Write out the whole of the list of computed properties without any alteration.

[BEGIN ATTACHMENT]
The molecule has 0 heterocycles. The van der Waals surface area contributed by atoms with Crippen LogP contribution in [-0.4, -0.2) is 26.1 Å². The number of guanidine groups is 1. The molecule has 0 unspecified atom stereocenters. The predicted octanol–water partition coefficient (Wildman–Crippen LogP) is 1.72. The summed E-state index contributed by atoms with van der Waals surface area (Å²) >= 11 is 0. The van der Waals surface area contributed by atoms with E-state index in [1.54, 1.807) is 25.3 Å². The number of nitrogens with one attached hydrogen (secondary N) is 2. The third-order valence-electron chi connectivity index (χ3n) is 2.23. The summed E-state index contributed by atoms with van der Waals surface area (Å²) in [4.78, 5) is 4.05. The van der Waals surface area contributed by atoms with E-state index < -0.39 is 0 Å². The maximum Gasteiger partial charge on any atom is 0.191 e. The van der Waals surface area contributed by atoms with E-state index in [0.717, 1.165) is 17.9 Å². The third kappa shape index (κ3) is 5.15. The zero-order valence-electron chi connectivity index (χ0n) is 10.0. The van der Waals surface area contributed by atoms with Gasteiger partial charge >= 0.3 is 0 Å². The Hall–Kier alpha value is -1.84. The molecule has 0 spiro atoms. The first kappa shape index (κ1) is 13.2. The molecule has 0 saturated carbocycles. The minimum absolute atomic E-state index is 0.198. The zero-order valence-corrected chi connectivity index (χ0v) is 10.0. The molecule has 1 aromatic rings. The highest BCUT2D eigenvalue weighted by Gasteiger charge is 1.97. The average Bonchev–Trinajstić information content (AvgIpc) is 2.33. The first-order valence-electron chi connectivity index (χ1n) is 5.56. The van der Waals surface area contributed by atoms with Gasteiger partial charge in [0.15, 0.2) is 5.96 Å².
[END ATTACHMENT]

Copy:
The molecule has 0 heterocycles. The van der Waals surface area contributed by atoms with Crippen LogP contribution in [-0.4, -0.2) is 26.1 Å². The number of guanidine groups is 1. The molecule has 0 unspecified atom stereocenters. The predicted octanol–water partition coefficient (Wildman–Crippen LogP) is 1.72. The summed E-state index contributed by atoms with van der Waals surface area (Å²) >= 11 is 0. The van der Waals surface area contributed by atoms with E-state index in [1.54, 1.807) is 25.3 Å². The number of nitrogens with one attached hydrogen (secondary N) is 2. The third-order valence-electron chi connectivity index (χ3n) is 2.23. The summed E-state index contributed by atoms with van der Waals surface area (Å²) in [4.78, 5) is 4.05. The van der Waals surface area contributed by atoms with E-state index < -0.39 is 0 Å². The maximum Gasteiger partial charge on any atom is 0.191 e. The van der Waals surface area contributed by atoms with E-state index in [0.717, 1.165) is 17.9 Å². The third kappa shape index (κ3) is 5.15. The zero-order valence-electron chi connectivity index (χ0n) is 10.0. The van der Waals surface area contributed by atoms with Gasteiger partial charge >= 0.3 is 0 Å². The Hall–Kier alpha value is -1.84. The molecule has 0 spiro atoms. The first kappa shape index (κ1) is 13.2. The molecule has 0 saturated carbocycles. The minimum absolute atomic E-state index is 0.198. The zero-order valence-corrected chi connectivity index (χ0v) is 10.0. The molecule has 1 aromatic rings. The highest BCUT2D eigenvalue weighted by Gasteiger charge is 1.97. The average Bonchev–Trinajstić information content (AvgIpc) is 2.33. The first-order valence-electron chi connectivity index (χ1n) is 5.56. The van der Waals surface area contributed by atoms with Gasteiger partial charge in [0.15, 0.2) is 5.96 Å².